At a time when music festival lineups have become more homogenous, Bourbon & Beyond is an innovative concept that stands out from the pack. Here on a fairgrounds in Louisville, Ky., this past weekend, it was a veritable wonderland where all manner of brown alcohols flowed freely and music legends such as Pearl Jam and Jack White rocked the nearly 140,000-strong audience (!) into submission after dark.
That’s both a feature and a bug of this unique event, since we all know what happens when we drink whiskey and/or bourbon all day long under a blazing sun. Pearl Jam even stopped its set twice so EMS teams could attend to fans who’d passed out and the same thing happened the night before during Kings of Leon’s performance (“I’m not sure if it’s the bourbon or the beyond,” a Muhammad Ali T-shirt-clad Eddie Vedder joked from the stage). There’s no easy way to regulate the audience’s collective bourbon intake, save only selling alcohol during certain times of the day, but if you weren’t out to get blackout drunk, Bourbon & Beyond offered one sensory delight after another.
This is where Kings of Leon launched its Kiamichi whiskey and bourbon line with revered local distillery Willett, and where the principal cast of “It’s Always Sunny in Philadelphia” chose to perform its beloved podcast live for the first time while also introducing its own Irish whiskey brand, Four Walls (more on that later). It’s where Jason Isbell teased the guitar lick in My Morning Jacket’s “One Big Holiday” in a nod to Louisville’s favorite sons (who were playing another festival in Asbury Park, N.J., at the same time), where Eddie Vedder could be seen riding his bike around backstage before Pearl Jam’s set and where you strike up a wide-ranging conversation with two 50-somethings from Minnesota just as some lady offers you her breast milk. Never change, Kentucky!
Aside from the aforementioned headliners and reliable festival acts such as St. Vincent, Father John Misty, Chris Stapleton, Yola and The Doobie Brothers, the lineup had several bright spots. Marcus King continues to dazzle as one of the most talented guitarists in recent memory, his white-hot licks energized a Sunday afternoon set highlighted by covers of Marvin Gaye’s “Trouble Man” and Crowded House’s “Don’t Dream It’s Over.” The latter group, performing as a duo of Neil Finn and his son Liam due to visa issues with other band members, welcomed Vedder and Pearl Jam touring member Josh Klinghoffer for a couple Crowded House and Split End covers, while former Tom Petty and the Heartbreakers guitarist Mike Campbell added some fancy fretwork to two songs during Stapleton’s performance.
For many, the appeal of Bourbon & Beyond is the unparalleled focus on varietals available for sampling, as well as culinary-focused programming with top local and national chefs and distillers. It was especially nice to see local Louisville establishments like the Silver Dollar represented with their own branded tents, which happily co-existed alongside splashier activations from big-name brands like Jim Beam. Panels and discussions covered what women want in a whiskey, how to refine your brown liquor palate, the role of family ownership in the distillery business and how to build your own whiskey collection. The topics were thoughtfully chosen, and participants such as Pappy Van Winkle’s Julian and Preston Van Winkle, whiskey judge Johanne McInnis and spirits journalist Fred Minnick spoke eloquently about their craft.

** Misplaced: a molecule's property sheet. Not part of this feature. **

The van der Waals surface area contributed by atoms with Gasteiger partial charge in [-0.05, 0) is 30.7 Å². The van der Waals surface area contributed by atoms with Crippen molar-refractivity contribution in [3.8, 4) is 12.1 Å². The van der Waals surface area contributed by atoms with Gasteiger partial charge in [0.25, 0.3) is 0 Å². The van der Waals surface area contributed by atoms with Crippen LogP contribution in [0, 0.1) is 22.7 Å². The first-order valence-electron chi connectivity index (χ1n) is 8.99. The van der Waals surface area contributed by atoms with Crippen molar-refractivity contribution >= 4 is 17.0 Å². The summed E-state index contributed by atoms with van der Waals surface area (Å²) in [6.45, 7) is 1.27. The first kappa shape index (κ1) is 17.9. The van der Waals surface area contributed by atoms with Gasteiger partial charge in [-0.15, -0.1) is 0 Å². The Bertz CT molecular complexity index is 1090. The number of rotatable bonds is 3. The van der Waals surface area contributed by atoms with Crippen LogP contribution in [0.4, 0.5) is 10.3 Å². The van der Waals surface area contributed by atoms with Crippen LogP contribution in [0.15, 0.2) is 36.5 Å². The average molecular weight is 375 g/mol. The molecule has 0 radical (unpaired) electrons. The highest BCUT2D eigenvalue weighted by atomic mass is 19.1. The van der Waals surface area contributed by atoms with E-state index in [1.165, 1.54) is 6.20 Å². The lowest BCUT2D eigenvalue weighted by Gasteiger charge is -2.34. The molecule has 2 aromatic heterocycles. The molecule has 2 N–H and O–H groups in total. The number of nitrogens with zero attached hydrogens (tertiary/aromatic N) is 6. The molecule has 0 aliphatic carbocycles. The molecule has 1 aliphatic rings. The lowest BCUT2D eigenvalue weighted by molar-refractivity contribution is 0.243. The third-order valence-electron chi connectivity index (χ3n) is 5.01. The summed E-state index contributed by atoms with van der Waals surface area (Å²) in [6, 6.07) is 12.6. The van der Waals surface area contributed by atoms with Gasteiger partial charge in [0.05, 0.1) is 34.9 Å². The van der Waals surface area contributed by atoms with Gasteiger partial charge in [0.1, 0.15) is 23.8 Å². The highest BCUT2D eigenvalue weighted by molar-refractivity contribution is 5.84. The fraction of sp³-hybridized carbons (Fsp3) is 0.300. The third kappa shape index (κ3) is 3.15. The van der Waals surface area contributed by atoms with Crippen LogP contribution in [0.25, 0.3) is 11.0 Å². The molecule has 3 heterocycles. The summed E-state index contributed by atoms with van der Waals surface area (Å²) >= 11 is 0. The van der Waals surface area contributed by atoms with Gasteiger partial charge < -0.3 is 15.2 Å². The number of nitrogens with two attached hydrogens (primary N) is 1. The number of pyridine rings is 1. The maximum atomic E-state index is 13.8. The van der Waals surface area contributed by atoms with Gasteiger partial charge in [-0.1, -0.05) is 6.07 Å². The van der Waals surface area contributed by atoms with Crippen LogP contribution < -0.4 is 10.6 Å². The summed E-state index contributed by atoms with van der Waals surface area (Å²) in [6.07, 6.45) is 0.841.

For others, there was a real thrill seeing members of Kings of Leon and “It’s Always Sunny in Philadelphia” greet fans and pour tastes of their whiskeys in small tents. Things reached a fever pitch when “Always Sunny” stars Rob McElhenney, Glenn Howerton and Charlie Day attempted to tape their podcast in a tent reserved for bluegrass performance, which was stuffed with more than 3,000 fans who cried with joy, happily threw their bras and underwear on stage and jumped at the chance to be breathalyzed live in front of their friends and family. Earlier in the day, the actors joined chef Tiffani Faison to make porchetta marinated in Four Walls, with Day bemoaning, “I don’t want to eat pig nipples,” and mock-shrieking along with the sounds of St. Paul and The Broken Bones, who were playing a loud set on the adjacent stage.
At four full days, Bourbon & Beyond could be a slog for a casual festival-goer, although the VIP-level amenities (food from top local chef Anthony Lamas of Seviche, truly dedicated viewing areas) were above and beyond those offered at most such events. Thanks to Louisville’s innate hospitality and a world-class selection of spirits, it’s an event well worth sampling, or, alternatively, gulping down in one big swig like a shot of the finest Maker’s Mark 46. Just don’t blame us when you’re hungover tomorrow morning.